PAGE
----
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Organic Animation In Final Cut Pro X
Ben Balser on Thu, April 4th | 2 comments
When Ben Balser was tasked with adding some pizazz to the trailer of iOS game, Bucket Dan, he turned to Final Cut Pro X. In this quick tip, Ben shows how to make animations more organic!

Moving media assets in various ways across the frame of our video project is referred to as animating them. Simply moving a visual element from point A to point B won’t look natural. Physics affects objects in the real world: gravity, friction, inertia, etc. In this article, I’ll demonstrate how these movements can become organic.


Step 1 - Project Set Up

I’ll start with my Bucket Dan game trailer as my example. I had to use these techniques with the movement of titles and other elements to make them seem like their movements were realistic. As per figure 1, you can see that I have a background and a title.

Figure 1

Figure 1


Step 2 - Basic Animation

With my playhead at the start of my background clip, with my text graphic above it, I’ll select the text graphic in the timeline. Command-4 to the Inspector and set the scale to zero, keyframe it. I’ll also set a keyframe for Position with X and Y at zero. Simply click the keyframe diamond to the right of the scale parameter (Transform block in the Video tab of the Inspector). I’ll move the playhead about 2/3 the way into the clip, set the scale parameter to 100+ in order for it to fill the screen. Once I set the first keyframe, any changes to that same parameter after that automatically sets a new keyframe. If needed, I’ll move the graphic up/down or left/right so that it is centered. Again, this new keyframe should mark automatically.

Figure 2

Figure 2


Step 3 - Introducing Inertia

That moves my text from point A to point B, but not naturally. Let’s add the property of inertia. That means big heavy things start moving slowly, then faster, then full speed, then slow down until they stop. 

With the text graphic clip selected in the timeline, click the Transform Overlay button at the bottom left of the Viewer, so that it is blue. You’ll see controls to effect the clip directly in the Viewer. At the top left are the keyframe controls. You can click the diamond, turn it yellow to create a new keyframe, click a yellow one, turn it gray to remove a keyframe. You can click the arrowheads left and right to jump between keyframes. I’ll click the left pointing arrowhead to get to the first keyframe we created. 

When I now look at the very center of my Viewer, I see a white circle, the keyframe so to speak. I can right-click that directly in the Viewer to change the keyframe “interpolation”. Linear means start, travel, end all at the same speed constantly. Smooth means start slow, speed up, travel at normal, constant speed, slow down when getting closer to the end more and more. This is often called “ease in/out”. Changing the first keyframe to Smooth is all I need. I’m creating an Ease In behavior, but no Ease Out.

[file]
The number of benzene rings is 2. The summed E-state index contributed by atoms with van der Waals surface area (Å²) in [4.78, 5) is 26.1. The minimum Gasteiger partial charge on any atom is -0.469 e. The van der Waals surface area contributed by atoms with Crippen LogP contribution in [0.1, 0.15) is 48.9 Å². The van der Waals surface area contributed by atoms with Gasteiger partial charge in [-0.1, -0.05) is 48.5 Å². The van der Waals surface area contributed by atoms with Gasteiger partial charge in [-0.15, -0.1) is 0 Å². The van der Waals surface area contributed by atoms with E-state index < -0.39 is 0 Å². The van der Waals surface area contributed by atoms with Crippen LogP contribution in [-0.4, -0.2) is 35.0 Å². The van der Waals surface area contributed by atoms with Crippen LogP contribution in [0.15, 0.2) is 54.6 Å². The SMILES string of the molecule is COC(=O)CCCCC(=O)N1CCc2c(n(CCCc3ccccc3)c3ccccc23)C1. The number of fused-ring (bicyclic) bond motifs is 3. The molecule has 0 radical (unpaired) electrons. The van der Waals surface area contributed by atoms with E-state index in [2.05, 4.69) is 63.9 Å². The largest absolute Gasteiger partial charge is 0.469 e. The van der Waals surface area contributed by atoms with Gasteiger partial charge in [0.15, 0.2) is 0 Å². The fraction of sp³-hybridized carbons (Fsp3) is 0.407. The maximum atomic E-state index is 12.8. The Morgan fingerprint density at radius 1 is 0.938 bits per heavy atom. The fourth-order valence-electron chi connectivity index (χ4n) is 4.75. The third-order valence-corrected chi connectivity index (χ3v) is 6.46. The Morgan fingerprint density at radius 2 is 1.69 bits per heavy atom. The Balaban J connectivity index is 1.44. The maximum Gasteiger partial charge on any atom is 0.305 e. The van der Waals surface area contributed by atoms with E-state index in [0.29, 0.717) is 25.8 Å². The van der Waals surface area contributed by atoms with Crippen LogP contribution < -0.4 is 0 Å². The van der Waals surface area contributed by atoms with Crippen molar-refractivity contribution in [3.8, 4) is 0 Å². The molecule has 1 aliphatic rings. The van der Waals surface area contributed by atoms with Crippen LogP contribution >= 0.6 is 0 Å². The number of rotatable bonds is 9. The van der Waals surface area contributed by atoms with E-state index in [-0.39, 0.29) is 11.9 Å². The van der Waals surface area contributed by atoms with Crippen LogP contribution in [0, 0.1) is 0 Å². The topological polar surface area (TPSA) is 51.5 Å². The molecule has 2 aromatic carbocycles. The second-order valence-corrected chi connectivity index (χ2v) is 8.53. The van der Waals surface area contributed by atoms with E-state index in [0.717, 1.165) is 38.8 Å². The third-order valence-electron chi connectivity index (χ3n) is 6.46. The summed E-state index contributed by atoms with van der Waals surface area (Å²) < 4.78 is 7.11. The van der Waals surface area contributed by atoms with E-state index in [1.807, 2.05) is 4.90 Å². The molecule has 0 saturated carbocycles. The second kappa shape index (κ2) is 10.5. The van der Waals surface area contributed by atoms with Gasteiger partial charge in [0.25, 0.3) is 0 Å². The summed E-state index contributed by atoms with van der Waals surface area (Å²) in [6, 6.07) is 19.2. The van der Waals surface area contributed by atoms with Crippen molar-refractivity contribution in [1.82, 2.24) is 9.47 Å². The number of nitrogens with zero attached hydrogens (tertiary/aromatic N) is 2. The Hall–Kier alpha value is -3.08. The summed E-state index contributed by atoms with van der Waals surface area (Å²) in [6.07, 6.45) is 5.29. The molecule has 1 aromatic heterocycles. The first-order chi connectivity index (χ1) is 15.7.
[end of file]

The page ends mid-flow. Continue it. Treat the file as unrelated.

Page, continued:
Figure 3

Figure 3


Step 4 - Reactions

With my title graphic clip still selected in the timeline, I’ll use Command-5 to open the effect browser, the Distortion group, double-click the Earthquake effect. In the Inspector’s Video tab, look in the Effects block for Earthquake. Set Amount to 0, Layers to 3. Move the playhead slightly before the title hits the stopping frame, I’ll keyframe Amount to zero. On the frame where the graphic is keyframed to stop, I’ll keyframe my Earthquake amount to about 30. About half way from there to the end of the clip, I’ll keyframe Amount to 0. So when the title graphic hits the stopping point, it rattles and shakes as if it hit an invisible wall.

Figure 4

Figure 4


Conclusion

You can see that with a few keyframes, for the right parameters, in the right places, you can quickly and easily enhance animated media assets with more realism. This can, in the right situation, add the professional polish your projects deserve. Here is the resulting effect to fully illustrate what I’m driving at.

Download Bucket Dan for FREE for iOS here.


Comments (2)

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  • Alan McKay
    I've been looking for intro-level tutorials on how to do simple animation. I have GIFs of peoples heads that I want to roll into the frame and pile themselves up into a pile. Anyway, you lost me at "keyframe it" without an explanation of how to do that. I have so far learned what a keyframe is, but darned if I have found out yet how to make one.
    • 5 years ago
    • By: Alan McKay
    Reply
  • BenB
    I did mention that you click the keyframe diamond to the right of the parameter. Click on "Figure 2" to enlarge it, and read through the paragraph above it again. You'll see the keyframe diamond in the Inspector pane, to the right of each parameter, and it shows up when you hover your mouse cursor over it. When the Timeline playhead is on a frame that is NOT keyframed, the diamond will be gray. If the frame has been keyed, the diamond will be yellow next to the paramter(s) that are keyed for that frame. Michael Wohl's course here at mPV covers keyframing quite well.
    • 5 years ago
    • By: BenB
    Reply
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